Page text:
Ms. Carr’s assertion that there is a misconception regarding the labeling of a school as “academically unacceptable” is odd. It seems very clear to me. The school failed in the areas being rated and needs to improve. What could be clearer?
Her comment that our state’s accountability has impacted what our students are capable of learning appears to be an attempt to shift the blame from our schools to the state. Our “community” — i.e. the board of trustees — needs to focus on the failure areas and work with TISD administration, especially teachers, to find ways to ameliorate this situation.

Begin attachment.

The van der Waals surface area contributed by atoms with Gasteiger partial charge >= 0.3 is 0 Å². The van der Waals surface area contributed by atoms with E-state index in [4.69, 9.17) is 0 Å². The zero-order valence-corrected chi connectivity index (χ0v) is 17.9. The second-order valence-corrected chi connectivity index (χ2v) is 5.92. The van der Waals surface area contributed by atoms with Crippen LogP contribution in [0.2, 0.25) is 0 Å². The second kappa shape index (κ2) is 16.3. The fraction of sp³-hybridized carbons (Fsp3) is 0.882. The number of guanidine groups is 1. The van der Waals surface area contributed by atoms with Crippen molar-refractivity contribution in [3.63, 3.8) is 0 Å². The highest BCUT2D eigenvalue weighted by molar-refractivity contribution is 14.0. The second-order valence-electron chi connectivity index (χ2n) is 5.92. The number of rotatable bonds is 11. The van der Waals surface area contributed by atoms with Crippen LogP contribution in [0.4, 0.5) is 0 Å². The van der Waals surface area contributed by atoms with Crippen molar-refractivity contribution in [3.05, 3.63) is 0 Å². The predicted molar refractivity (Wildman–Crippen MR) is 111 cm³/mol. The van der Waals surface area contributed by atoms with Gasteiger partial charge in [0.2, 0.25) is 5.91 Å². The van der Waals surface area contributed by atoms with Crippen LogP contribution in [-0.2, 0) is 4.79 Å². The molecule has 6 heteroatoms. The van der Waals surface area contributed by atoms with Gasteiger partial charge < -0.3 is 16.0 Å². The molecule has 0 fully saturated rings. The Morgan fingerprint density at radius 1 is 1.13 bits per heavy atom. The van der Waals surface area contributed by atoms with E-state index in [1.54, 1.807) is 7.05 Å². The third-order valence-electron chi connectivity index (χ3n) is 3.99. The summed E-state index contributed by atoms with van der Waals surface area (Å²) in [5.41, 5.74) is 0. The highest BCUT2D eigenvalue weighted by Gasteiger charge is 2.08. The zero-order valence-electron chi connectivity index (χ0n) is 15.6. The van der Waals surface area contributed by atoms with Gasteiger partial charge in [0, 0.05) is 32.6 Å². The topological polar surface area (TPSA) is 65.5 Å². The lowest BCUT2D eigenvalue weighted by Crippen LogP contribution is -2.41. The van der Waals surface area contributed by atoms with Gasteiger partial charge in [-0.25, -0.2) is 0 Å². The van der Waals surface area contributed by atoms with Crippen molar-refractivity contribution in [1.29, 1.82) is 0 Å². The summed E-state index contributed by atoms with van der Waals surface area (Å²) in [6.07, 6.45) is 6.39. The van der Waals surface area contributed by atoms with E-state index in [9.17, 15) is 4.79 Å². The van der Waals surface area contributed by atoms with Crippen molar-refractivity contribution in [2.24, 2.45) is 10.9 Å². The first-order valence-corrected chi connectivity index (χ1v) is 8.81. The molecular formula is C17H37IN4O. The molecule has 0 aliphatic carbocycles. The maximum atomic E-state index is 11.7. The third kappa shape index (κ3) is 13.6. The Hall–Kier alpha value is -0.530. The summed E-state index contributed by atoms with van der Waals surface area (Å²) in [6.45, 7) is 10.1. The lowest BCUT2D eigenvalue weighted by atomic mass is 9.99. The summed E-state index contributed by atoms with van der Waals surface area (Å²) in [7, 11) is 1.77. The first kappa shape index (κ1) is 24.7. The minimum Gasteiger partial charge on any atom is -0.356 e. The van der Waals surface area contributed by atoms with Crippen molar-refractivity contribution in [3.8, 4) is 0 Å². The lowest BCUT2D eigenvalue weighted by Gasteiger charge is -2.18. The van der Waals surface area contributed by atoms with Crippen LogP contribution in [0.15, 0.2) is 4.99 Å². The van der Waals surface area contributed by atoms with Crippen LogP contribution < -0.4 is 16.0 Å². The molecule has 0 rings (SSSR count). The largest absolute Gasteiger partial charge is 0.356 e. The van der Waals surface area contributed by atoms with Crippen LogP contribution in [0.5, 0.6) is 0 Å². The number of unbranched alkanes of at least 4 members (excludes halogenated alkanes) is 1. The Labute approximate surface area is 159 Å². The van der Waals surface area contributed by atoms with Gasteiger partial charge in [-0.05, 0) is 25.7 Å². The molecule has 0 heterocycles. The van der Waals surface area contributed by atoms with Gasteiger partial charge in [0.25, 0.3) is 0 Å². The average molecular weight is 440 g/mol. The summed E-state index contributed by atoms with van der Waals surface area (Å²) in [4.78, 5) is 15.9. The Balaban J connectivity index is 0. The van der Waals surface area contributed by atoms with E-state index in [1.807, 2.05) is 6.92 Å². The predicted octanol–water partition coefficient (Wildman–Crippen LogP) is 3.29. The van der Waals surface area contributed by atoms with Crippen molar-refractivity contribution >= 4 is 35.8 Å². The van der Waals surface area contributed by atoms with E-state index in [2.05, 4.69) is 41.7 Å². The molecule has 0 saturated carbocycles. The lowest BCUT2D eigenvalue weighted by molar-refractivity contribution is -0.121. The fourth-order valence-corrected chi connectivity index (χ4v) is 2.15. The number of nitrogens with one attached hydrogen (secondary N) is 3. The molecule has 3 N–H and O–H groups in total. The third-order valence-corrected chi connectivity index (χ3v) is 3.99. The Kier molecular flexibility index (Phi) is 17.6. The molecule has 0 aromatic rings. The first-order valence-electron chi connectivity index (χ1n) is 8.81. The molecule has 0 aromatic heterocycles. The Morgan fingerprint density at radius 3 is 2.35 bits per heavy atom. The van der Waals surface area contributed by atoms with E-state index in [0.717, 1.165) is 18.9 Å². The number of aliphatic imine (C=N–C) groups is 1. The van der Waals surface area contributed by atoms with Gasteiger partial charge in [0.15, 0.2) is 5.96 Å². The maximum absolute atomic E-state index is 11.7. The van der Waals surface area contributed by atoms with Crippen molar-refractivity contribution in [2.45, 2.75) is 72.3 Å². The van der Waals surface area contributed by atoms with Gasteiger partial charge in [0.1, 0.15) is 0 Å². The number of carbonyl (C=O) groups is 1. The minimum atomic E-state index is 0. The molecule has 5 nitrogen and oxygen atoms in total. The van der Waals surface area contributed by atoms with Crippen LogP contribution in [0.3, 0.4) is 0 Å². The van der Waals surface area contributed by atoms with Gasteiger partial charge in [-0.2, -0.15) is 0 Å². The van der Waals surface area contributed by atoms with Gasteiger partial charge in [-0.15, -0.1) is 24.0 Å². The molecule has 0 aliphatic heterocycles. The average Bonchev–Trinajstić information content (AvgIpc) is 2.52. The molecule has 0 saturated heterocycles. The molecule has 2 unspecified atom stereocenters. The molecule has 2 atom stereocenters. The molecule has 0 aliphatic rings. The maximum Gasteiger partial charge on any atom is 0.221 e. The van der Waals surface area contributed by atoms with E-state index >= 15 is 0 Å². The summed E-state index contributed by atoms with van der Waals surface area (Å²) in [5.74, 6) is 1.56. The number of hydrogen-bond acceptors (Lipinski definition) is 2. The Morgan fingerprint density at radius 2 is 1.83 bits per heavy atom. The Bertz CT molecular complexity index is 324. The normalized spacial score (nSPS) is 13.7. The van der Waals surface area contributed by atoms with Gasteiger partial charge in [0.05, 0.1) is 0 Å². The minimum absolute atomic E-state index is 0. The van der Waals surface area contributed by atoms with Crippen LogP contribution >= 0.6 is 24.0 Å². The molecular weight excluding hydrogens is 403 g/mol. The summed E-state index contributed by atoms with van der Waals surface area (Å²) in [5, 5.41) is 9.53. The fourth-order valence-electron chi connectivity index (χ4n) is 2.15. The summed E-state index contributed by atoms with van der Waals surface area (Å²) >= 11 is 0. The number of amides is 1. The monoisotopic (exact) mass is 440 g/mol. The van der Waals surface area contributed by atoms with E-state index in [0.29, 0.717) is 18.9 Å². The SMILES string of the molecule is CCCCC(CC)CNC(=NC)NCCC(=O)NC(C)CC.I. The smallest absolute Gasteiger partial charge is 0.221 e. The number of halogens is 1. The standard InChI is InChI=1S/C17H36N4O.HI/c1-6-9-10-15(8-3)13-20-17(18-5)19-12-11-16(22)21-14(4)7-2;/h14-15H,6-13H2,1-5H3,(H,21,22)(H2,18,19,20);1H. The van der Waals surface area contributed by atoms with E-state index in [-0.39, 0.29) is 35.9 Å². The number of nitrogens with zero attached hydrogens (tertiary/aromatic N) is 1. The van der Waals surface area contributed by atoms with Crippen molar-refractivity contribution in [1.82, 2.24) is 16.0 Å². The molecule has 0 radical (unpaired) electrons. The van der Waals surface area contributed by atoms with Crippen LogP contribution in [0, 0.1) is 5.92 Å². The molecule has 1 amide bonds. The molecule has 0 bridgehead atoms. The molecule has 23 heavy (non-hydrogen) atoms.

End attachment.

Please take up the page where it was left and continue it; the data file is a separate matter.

I do believe that Texas educators need to have state-driven objectives to avoid having school districts falling under the dogma of a particular group to the exclusion of other ideas.
Teachers are under tremendous pressure to produce “academically acceptable” students while also having to contend with myriad administrative tasks. To me, it would be productive if aides could be assigned to handle administrative tasks which in turn would free up teachers to teach. As a former substitute teacher, I saw many instances of teachers being bogged down in paperwork while aides” were busy making copies or taking students to other classes.